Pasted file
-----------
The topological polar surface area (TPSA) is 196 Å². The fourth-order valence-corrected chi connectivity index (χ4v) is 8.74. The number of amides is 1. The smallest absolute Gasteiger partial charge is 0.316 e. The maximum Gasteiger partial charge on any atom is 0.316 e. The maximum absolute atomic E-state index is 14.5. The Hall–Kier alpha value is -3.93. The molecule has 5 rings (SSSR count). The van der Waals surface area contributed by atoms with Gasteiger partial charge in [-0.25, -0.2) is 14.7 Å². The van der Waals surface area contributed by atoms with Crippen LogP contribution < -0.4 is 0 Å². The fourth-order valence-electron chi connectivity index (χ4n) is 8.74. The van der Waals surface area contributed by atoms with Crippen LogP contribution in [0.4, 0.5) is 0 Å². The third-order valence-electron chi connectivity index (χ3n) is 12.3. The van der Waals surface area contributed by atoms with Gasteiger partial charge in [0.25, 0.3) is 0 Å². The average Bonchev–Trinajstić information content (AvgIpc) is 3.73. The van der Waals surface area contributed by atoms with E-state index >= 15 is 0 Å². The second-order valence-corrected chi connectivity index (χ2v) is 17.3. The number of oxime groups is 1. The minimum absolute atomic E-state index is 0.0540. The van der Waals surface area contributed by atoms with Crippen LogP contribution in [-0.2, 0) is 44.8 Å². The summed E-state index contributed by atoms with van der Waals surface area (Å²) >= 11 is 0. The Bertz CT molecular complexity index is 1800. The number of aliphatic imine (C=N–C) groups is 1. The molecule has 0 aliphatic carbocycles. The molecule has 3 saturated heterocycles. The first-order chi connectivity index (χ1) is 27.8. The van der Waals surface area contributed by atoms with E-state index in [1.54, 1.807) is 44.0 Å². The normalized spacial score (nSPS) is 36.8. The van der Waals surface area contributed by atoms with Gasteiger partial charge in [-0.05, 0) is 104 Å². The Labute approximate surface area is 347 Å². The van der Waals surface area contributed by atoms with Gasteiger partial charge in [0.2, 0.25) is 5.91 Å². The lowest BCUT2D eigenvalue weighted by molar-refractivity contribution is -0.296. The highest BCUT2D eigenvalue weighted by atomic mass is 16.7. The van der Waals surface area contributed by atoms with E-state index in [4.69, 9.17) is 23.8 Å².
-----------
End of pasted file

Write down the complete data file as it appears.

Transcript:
The topological polar surface area (TPSA) is 196 Å². The fourth-order valence-corrected chi connectivity index (χ4v) is 8.74. The number of amides is 1. The smallest absolute Gasteiger partial charge is 0.316 e. The maximum Gasteiger partial charge on any atom is 0.316 e. The maximum absolute atomic E-state index is 14.5. The Hall–Kier alpha value is -3.93. The molecule has 5 rings (SSSR count). The van der Waals surface area contributed by atoms with Gasteiger partial charge in [-0.25, -0.2) is 14.7 Å². The van der Waals surface area contributed by atoms with Crippen LogP contribution < -0.4 is 0 Å². The fourth-order valence-electron chi connectivity index (χ4n) is 8.74. The van der Waals surface area contributed by atoms with Crippen LogP contribution in [0.4, 0.5) is 0 Å². The third-order valence-electron chi connectivity index (χ3n) is 12.3. The van der Waals surface area contributed by atoms with Gasteiger partial charge in [0.25, 0.3) is 0 Å². The average Bonchev–Trinajstić information content (AvgIpc) is 3.73. The van der Waals surface area contributed by atoms with E-state index >= 15 is 0 Å². The second-order valence-corrected chi connectivity index (χ2v) is 17.3. The number of oxime groups is 1. The minimum absolute atomic E-state index is 0.0540. The van der Waals surface area contributed by atoms with Crippen LogP contribution in [-0.2, 0) is 44.8 Å². The summed E-state index contributed by atoms with van der Waals surface area (Å²) >= 11 is 0. The Bertz CT molecular complexity index is 1800. The number of aliphatic imine (C=N–C) groups is 1. The molecule has 0 aliphatic carbocycles. The molecule has 3 saturated heterocycles. The first-order chi connectivity index (χ1) is 27.8. The van der Waals surface area contributed by atoms with E-state index in [1.54, 1.807) is 44.0 Å². The normalized spacial score (nSPS) is 36.8. The van der Waals surface area contributed by atoms with Gasteiger partial charge in [-0.05, 0) is 104 Å². The Labute approximate surface area is 347 Å². The van der Waals surface area contributed by atoms with Gasteiger partial charge in [0.2, 0.25) is 5.91 Å². The lowest BCUT2D eigenvalue weighted by molar-refractivity contribution is -0.296. The highest BCUT2D eigenvalue weighted by atomic mass is 16.7. The van der Waals surface area contributed by atoms with E-state index in [4.69, 9.17) is 23.8 Å².